The best that cinema has had to offer since 2000 as picked by 177 film critics from around the world.…
Once Upon a Time in Anatolia
A group of men set out in search of a dead body in the Anatolian steppes.
There is a scene in this film, a background scene, that completely encapsulated the film for me.
It is a scene of two shopkeepers judiciously sweeping the bits of sidewalk and road immediately in front of their place of business. In between the two sweepers lies a huge mound of sand.
No matter how many times they sweep, within minutes any trace of their work will have disappeared.
It will have made no difference.
They keep sweeping.
Nuri Bilge Ceylan takes a microscopic look at the mundane in the form of a crime. A murder has been committed. A man is dead. All those involved in the business of crime, from the criminal to the prosecutor to the police to…
This is my first meeting with a Nuri Bilge Ceylan film, and I was not disappointed. Once Upon a Time in Anatolia is a long, tiresome and difficult watch, and perhaps not for the restless, but it is a masterpiece, and the best of it's kind.
Through the night, three cars carry a small group of men around in the rural surroundings of the Anatolian town Keskin, in search of a buried body. The group involves police officers, a doctor, a prosecutor, two grave diggers, army forces, and two brothers, both homicide suspects. The darkness and the seemingly visual indistinctness of the barren landscape do not help, each spot looks the same.
It's an uncompromising film, seemingly possessed by some…
This movie is slow. It's dark. It's foreign. And it's 157 minutes long. But don't run away just yet. Because there's a lot to appreciate here. Starting of course with its deliberate and contemplative slow pacing that fits like a glove for the type of film this is and the type of mood it tries to convey. The film takes place during a night and day and it follows a group of men in search of a recently buried corpse. The group consists of police officers, gendarmerie forces, the two prime suspects, a doctor and a prosecutor. During this search we come to know these people and get a glimpse inside their lives, what are they like, what interests them,…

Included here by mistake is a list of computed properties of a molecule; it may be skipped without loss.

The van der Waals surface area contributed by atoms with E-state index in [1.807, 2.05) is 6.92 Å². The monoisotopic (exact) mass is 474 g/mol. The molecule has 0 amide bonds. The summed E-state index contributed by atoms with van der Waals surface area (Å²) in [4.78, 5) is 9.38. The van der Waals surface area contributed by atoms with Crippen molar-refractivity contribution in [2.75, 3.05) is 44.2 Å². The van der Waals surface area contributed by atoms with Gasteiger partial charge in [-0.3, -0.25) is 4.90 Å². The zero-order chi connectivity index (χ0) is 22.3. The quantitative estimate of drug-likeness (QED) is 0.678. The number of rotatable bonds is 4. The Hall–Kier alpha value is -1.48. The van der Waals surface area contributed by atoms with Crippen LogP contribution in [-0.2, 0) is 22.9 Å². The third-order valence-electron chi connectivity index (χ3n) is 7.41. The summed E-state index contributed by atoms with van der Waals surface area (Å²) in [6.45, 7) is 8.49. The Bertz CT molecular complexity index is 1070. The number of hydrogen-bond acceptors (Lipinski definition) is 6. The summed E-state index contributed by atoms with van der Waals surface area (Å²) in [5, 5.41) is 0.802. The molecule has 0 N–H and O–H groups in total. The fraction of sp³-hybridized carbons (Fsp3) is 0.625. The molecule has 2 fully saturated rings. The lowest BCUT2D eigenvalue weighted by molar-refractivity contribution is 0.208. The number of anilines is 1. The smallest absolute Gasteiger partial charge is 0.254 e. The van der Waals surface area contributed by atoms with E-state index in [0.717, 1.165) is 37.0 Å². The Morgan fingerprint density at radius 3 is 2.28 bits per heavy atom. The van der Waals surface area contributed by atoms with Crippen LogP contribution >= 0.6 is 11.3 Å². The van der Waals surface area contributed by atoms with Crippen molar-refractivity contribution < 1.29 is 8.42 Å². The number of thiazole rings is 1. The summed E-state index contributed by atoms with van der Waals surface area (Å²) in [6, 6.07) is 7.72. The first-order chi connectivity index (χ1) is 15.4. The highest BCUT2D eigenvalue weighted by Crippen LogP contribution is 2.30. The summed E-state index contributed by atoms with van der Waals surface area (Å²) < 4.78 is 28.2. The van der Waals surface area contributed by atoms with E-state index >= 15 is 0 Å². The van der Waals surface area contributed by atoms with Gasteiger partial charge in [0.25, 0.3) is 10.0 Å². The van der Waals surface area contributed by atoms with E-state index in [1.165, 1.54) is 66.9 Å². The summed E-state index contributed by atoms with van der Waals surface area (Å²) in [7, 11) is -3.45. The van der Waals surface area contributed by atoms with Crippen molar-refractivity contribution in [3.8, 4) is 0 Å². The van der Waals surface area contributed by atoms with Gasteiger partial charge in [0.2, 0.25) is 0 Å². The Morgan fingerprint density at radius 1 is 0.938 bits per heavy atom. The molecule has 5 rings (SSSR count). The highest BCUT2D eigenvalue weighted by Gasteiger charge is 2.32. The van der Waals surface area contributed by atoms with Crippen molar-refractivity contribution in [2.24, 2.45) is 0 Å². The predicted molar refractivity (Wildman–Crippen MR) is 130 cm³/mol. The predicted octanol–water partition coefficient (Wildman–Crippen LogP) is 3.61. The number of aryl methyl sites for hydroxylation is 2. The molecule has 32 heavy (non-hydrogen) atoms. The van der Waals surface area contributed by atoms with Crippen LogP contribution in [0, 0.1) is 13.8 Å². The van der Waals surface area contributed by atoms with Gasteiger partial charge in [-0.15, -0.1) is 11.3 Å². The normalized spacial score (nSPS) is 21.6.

There is a magical sequence in Once Upon A Time In Anatolia that has a dream like quality and works like some fresh air in a movie filled with linguistic violence, skepticism, despair and hopelessness: in the middle of a dark night a young girl enters the room with a lamp and serves the guests with glasses of tea. The girl’s beauty, innocence and honest look is the only source of hope and faith in this movie, it is the sequence that I will never forget.
This is not an easy movie to watch, it is 150 minutes long and it has a quite slow pace, but the main thing that makes…
Suffer little children, and forbid them not, to come unto me: for of such is the kingdom of heaven. Matthew 19:14
The heart is deceitful above all things, and desperately wicked: who can know it? Jeremiah 17:9
These two Bible quotations, in my humble opinion, encapsulate the entire statement of Ceylan's new thought-provoking and mysterious crime story, Once Upon a Time in Anatolia. Leaving the crime plot elements aside, which are just the engine of the story, the answers are left intentionally unclear, but the messages are not.
First, appearances are deceiving, and the heart is an intrinsically evil mystery, even to ourselves. Our scope of things is incredibly limited, and in our attempts to rationalize events around us, past…